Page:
Haunted purgatory : Boccaccio's Decameron 3.8 as an eighteenth-century afterpiece

Author: Krajník, Filip
Source document: Theory and Practice in English Studies. 2021, vol. 10, iss. 1, pp. 49-62
  • ISSN
The present article addresses the issue of intertextuality of the English theatre of the long Restoration period (1660–1737), using Benjamin Griffin's farce The Humours of Purgatory (1716) as a case study. Although The Humours of Purgatory clearly employs a then popular tale from Boccaccio's Decameron, the study argues that, especially during the play's production, a number of other factors (some of which were beyond the realm of the text) entered the referential framework of the piece, making it virtually impossible to talk about a single source and its straightforward adaptation or a clear-cut genealogy of the work. Employing Marvin Carlson's concept of ghosting (or "haunting"), the study shows how elements of various works from both literary and theatre cultures of the time participated in complex and shifting intertextual networks, with multiple links and relations between their individual members. From the analysis it also transpires that the early eighteenth-century farce was an integral and valuable part of English theatre culture of the time, one that – along with other "lesser" or "popular" theatre forms that helped to shape the performance tradition of the period – deserves more systematic academic attention.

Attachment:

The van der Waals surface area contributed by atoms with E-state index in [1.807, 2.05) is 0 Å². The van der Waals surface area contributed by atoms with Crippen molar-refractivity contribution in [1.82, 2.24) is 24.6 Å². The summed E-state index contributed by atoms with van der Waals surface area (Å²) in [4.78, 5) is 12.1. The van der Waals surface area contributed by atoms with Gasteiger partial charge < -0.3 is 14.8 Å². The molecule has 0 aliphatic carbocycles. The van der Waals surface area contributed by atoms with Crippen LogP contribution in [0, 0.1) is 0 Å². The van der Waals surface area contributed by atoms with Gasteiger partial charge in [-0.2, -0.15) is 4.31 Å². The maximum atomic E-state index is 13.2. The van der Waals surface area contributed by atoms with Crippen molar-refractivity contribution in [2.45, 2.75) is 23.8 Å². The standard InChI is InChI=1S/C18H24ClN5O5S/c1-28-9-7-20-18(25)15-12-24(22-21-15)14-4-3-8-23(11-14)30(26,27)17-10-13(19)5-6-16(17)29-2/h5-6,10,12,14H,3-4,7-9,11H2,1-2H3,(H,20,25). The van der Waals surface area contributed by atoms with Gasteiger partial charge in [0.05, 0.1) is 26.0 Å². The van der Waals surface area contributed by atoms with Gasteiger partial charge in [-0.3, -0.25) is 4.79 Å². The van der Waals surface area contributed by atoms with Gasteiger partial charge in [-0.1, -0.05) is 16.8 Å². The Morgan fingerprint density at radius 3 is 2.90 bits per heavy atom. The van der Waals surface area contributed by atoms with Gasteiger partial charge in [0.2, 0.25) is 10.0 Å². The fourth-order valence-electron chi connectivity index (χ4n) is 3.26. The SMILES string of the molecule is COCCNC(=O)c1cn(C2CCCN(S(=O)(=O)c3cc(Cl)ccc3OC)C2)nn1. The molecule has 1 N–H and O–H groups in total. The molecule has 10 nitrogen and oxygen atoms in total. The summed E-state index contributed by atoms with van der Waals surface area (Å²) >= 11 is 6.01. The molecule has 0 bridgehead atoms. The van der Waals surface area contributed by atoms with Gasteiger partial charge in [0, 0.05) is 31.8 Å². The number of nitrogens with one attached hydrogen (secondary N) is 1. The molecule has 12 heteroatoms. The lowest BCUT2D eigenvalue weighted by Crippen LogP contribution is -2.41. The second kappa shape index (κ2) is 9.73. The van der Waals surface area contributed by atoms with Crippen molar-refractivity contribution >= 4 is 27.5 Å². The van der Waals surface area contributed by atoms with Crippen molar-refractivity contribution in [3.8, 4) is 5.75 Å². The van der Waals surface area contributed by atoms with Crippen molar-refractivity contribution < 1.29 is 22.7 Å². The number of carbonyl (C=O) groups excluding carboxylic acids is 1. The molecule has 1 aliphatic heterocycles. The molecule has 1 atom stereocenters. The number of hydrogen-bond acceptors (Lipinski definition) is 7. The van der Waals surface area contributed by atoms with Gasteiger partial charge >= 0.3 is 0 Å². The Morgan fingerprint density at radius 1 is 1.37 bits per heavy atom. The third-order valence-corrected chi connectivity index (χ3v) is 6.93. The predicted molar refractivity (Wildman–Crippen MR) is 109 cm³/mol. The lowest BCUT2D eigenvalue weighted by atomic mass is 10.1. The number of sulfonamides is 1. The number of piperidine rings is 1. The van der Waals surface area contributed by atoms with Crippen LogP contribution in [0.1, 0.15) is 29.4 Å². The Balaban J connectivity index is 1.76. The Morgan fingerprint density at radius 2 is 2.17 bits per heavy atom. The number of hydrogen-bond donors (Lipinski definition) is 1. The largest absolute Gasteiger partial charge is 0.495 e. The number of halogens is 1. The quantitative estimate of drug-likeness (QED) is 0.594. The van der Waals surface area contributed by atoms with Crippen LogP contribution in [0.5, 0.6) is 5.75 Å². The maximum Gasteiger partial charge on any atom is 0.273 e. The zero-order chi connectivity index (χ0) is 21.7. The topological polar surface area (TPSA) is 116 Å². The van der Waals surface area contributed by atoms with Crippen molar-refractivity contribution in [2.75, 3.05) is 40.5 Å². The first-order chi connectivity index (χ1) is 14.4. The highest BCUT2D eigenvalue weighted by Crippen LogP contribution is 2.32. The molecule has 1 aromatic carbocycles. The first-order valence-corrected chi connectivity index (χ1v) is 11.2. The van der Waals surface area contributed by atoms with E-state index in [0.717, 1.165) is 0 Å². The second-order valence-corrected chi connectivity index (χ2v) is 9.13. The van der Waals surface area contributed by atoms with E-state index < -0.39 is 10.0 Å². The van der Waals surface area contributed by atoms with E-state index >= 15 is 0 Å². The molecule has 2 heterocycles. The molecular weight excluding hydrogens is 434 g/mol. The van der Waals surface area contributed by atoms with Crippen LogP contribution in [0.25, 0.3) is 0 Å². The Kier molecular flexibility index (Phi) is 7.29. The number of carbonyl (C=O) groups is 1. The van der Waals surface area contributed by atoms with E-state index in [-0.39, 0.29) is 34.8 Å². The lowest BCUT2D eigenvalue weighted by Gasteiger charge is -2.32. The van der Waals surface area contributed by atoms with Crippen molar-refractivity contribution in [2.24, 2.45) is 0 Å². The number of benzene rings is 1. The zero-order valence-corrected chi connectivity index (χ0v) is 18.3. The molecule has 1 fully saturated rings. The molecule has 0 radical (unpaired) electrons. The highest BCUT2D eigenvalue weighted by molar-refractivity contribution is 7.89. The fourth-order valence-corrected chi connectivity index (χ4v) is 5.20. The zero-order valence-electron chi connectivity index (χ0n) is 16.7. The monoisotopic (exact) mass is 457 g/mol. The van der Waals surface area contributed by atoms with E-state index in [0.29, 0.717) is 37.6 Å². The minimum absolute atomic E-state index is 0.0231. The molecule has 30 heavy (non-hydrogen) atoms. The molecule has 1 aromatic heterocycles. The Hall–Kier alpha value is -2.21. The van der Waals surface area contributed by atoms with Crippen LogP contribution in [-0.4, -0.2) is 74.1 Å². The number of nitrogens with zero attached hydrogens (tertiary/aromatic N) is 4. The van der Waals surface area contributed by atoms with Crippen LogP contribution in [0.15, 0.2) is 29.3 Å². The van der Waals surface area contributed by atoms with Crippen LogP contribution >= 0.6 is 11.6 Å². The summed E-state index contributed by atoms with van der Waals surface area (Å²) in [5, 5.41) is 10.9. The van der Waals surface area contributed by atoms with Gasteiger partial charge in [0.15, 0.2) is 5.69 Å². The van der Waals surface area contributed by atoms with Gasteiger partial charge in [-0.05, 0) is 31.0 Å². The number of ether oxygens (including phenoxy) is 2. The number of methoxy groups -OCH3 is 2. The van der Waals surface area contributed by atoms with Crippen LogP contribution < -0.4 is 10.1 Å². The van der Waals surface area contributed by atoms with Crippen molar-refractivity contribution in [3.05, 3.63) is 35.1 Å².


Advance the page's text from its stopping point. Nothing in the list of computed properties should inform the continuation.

• This article was supported by the Czech Science Foundation project GA19–07494S, "English Theatre Culture 1660–1737"
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